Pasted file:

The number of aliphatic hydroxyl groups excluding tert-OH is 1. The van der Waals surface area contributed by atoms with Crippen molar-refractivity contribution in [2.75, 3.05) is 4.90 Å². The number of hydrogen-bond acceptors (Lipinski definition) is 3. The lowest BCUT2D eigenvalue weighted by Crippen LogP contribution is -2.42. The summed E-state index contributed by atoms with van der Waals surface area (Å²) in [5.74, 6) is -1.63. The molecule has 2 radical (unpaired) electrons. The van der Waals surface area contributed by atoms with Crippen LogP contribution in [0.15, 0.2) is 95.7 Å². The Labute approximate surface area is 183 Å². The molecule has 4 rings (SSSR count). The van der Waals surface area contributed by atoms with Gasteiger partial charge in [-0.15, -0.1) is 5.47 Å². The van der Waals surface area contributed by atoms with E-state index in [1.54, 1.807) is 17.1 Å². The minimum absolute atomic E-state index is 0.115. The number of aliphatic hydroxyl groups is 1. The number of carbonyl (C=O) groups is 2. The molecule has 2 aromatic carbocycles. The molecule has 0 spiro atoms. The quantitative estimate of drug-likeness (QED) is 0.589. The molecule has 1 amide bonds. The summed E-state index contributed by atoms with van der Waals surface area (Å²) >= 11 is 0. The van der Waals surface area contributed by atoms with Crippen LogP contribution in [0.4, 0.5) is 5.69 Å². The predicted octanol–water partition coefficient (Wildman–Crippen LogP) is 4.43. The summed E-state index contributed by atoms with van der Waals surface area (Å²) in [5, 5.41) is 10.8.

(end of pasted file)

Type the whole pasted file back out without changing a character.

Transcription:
The number of aliphatic hydroxyl groups excluding tert-OH is 1. The van der Waals surface area contributed by atoms with Crippen molar-refractivity contribution in [2.75, 3.05) is 4.90 Å². The number of hydrogen-bond acceptors (Lipinski definition) is 3. The lowest BCUT2D eigenvalue weighted by Crippen LogP contribution is -2.42. The summed E-state index contributed by atoms with van der Waals surface area (Å²) in [5.74, 6) is -1.63. The molecule has 2 radical (unpaired) electrons. The van der Waals surface area contributed by atoms with Crippen LogP contribution in [0.15, 0.2) is 95.7 Å². The Labute approximate surface area is 183 Å². The molecule has 4 rings (SSSR count). The van der Waals surface area contributed by atoms with Gasteiger partial charge in [-0.15, -0.1) is 5.47 Å². The van der Waals surface area contributed by atoms with E-state index in [1.54, 1.807) is 17.1 Å². The minimum absolute atomic E-state index is 0.115. The number of aliphatic hydroxyl groups is 1. The number of carbonyl (C=O) groups is 2. The molecule has 2 aromatic carbocycles. The molecule has 0 spiro atoms. The quantitative estimate of drug-likeness (QED) is 0.589. The molecule has 1 amide bonds. The summed E-state index contributed by atoms with van der Waals surface area (Å²) >= 11 is 0. The van der Waals surface area contributed by atoms with Crippen LogP contribution in [0.4, 0.5) is 5.69 Å². The predicted octanol–water partition coefficient (Wildman–Crippen LogP) is 4.43. The summed E-state index contributed by atoms with van der Waals surface area (Å²) in [5, 5.41) is 10.8.